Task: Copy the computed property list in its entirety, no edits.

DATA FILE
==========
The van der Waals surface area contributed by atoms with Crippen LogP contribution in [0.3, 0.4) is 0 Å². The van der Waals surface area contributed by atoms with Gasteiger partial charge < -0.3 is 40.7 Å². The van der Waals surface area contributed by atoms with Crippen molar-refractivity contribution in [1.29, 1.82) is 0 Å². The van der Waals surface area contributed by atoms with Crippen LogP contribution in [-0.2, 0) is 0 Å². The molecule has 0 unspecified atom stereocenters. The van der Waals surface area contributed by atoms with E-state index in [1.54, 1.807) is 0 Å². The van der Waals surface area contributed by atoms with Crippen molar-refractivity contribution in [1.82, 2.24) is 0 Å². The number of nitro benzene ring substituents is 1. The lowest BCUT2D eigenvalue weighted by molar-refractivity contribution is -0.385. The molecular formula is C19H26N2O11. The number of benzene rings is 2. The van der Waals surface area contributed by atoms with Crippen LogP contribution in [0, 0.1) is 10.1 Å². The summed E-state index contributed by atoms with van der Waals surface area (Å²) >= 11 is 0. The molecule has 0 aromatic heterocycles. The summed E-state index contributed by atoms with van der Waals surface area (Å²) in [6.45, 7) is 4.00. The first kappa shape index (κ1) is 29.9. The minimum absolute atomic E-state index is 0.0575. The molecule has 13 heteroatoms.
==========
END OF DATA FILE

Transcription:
The van der Waals surface area contributed by atoms with Crippen LogP contribution in [0.3, 0.4) is 0 Å². The van der Waals surface area contributed by atoms with Gasteiger partial charge < -0.3 is 40.7 Å². The van der Waals surface area contributed by atoms with Crippen molar-refractivity contribution in [1.29, 1.82) is 0 Å². The van der Waals surface area contributed by atoms with Crippen LogP contribution in [-0.2, 0) is 0 Å². The molecule has 0 unspecified atom stereocenters. The van der Waals surface area contributed by atoms with E-state index in [1.54, 1.807) is 0 Å². The van der Waals surface area contributed by atoms with Crippen molar-refractivity contribution in [1.82, 2.24) is 0 Å². The number of nitro benzene ring substituents is 1. The lowest BCUT2D eigenvalue weighted by molar-refractivity contribution is -0.385. The molecular formula is C19H26N2O11. The number of benzene rings is 2. The van der Waals surface area contributed by atoms with Crippen LogP contribution in [0, 0.1) is 10.1 Å². The summed E-state index contributed by atoms with van der Waals surface area (Å²) >= 11 is 0. The molecule has 0 aromatic heterocycles. The summed E-state index contributed by atoms with van der Waals surface area (Å²) in [6.45, 7) is 4.00. The first kappa shape index (κ1) is 29.9. The minimum absolute atomic E-state index is 0.0575. The molecule has 13 heteroatoms.